Can Flash Gain Search Engine Respect?

 
 
By Matthew Hicks  |  Posted 2004-11-17 Email Print this article Print
 
 
 
 
 
 
 

Search engines find Flash hard to crawl and index, but new approaches could give Flash-based sites more ranking parity with their HTML cousins.

LAS VEGAS—For Web sites based on Macromedia Flash, search engines are anything but friendly. The major crawlers used to discover content rarely dig deep into Flash, often missing pages or, worse yet, ignoring sites altogether. But a pair of Web designers detailed a new approach on Tuesday at the WebmasterWorld.com World Search Conference here to change that. They are investigating a way to abstract the content and presentation layers of Flash sites so that search engines can spider the HTML that they favor and sites can take advantage of the multimedia and interactivity features of Flash.
"We want [Flash sites] to act just like HTML Web sites," said George Shaw, creative director at DivinePenguin, in Los Angeles. "Theres no reason philosophically why they shouldnt."
Shaw is one of the designers behind a project called RichMediaSEO. The other is Gregory Markel, founder and president of search marketing company Infuse Creative, of Santa Monica, Calif. While demand remains high for Flash-based sites in industries such as entertainment, which want to display multimedia, the lack of full search-engine support creates roadblocks, the designers said. "The only issue were running into is verifiability of the content," Shaw said. "Its a trust issue at this point. The search engines need to trust that the content theyre searching is the same as the Flash [sites] are displaying."
The options for Flash sites today, though, remain limited. Shaw and Markel agreed that sites should avoid Flash if search engine optimization is a top priority and if the multimedia and interactivity features of Flash are not necessary. Even sites using Flash need to take a hybrid approach by combining Flash and HTML, rather than relying exclusively for Flash in their architecture, Shaw said. The pairs efforts are not the first to try to tackle Flashs search engine problems, Macromedia Inc. in 2002 released a software development kit (SDK) for Flash to help search engines index the content. Click here to read about multimedia search engine Singingfishs introduction of Flash support. But the SDK has offered limited help, Markel said. He said that Macromedia in recent months has become more involved in figuring out how to optimize Flash for search engines. Google Inc. earlier this year appeared to begin indexing Flash using its own SDK, but that effort has appeared to be on again, off again, Markel said. Tim Mayer, director of product management for search at Yahoo Inc., said that Yahoo does not spider into Flash content for its Web index but could once it "helps our comprehensiveness." Multimedia sites, though, can use Yahoos paid inclusion program, Overture Site Match, to feed the content into its index. "At this point, if youre using Flash you rarely are going to get a No. 1 listing, and thats a shame," Mayer said Check out eWEEK.coms Enterprise Applications Center at http://enterpriseapps.eweek.com for the latest news, reviews and analysis about productivity and business solutions.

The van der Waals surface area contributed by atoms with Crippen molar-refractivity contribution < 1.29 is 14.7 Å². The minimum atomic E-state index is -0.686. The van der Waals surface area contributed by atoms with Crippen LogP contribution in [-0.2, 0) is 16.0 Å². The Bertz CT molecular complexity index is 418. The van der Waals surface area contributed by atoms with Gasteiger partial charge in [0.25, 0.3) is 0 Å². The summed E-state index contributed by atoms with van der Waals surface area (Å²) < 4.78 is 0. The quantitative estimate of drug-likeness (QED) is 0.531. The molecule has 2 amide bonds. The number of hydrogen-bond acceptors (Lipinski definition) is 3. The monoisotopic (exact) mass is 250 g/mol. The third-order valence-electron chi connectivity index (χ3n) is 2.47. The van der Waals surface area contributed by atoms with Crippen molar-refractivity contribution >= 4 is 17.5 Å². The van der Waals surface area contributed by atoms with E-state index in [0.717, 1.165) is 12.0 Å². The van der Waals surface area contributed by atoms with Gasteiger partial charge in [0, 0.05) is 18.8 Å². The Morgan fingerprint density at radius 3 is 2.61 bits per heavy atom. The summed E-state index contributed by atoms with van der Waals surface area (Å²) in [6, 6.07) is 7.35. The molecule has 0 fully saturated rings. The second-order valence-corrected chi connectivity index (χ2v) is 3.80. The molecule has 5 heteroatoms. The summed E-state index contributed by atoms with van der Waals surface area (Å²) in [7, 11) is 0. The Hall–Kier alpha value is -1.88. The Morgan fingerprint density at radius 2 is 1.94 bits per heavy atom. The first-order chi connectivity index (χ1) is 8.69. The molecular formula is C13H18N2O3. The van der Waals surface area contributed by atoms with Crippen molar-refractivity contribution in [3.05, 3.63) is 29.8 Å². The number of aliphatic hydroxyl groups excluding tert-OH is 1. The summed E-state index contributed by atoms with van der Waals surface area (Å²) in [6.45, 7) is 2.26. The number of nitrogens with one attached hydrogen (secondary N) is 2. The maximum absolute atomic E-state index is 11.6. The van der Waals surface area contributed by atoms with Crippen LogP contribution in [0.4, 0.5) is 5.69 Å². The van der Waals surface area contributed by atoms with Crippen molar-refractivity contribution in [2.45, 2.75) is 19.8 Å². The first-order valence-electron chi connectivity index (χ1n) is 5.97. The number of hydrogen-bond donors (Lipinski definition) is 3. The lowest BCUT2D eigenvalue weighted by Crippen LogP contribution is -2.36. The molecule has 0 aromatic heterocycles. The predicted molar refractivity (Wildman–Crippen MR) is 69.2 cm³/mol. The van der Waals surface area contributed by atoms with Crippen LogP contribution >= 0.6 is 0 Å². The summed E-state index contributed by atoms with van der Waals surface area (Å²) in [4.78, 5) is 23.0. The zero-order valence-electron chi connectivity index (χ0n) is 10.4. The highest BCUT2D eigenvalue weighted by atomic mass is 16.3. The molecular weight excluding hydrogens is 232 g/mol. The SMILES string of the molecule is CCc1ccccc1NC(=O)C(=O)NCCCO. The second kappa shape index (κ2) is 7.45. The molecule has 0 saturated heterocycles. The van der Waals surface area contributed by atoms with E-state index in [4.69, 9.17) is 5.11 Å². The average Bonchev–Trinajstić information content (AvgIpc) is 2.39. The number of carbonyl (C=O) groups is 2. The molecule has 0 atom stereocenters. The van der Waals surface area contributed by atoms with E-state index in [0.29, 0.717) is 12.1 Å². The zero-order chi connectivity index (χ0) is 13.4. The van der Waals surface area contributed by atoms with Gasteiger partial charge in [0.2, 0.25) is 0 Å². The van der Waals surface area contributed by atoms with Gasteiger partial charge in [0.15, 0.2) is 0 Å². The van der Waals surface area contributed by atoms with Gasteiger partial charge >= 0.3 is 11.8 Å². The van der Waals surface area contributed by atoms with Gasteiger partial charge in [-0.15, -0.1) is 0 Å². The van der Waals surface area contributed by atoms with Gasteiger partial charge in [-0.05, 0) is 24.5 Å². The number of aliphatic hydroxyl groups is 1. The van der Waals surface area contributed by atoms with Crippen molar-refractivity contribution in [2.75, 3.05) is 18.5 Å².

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Matthew Hicks As an online reporter for eWEEK.com, Matt Hicks covers the fast-changing developments in Internet technologies. His coverage includes the growing field of Web conferencing software and services. With eight years as a business and technology journalist, Matt has gained insight into the market strategies of IT vendors as well as the needs of enterprise IT managers. He joined Ziff Davis in 1999 as a staff writer for the former Strategies section of eWEEK, where he wrote in-depth features about corporate strategies for e-business and enterprise software. In 2002, he moved to the News department at the magazine as a senior writer specializing in coverage of database software and enterprise networking. Later that year Matt started a yearlong fellowship in Washington, DC, after being awarded an American Political Science Association Congressional Fellowship for Journalist. As a fellow, he spent nine months working on policy issues, including technology policy, in for a Member of the U.S. House of Representatives. He rejoined Ziff Davis in August 2003 as a reporter dedicated to online coverage for eWEEK.com. Along with Web conferencing, he follows search engines, Web browsers, speech technology and the Internet domain-naming system.
 
 
 
 
 
 
 

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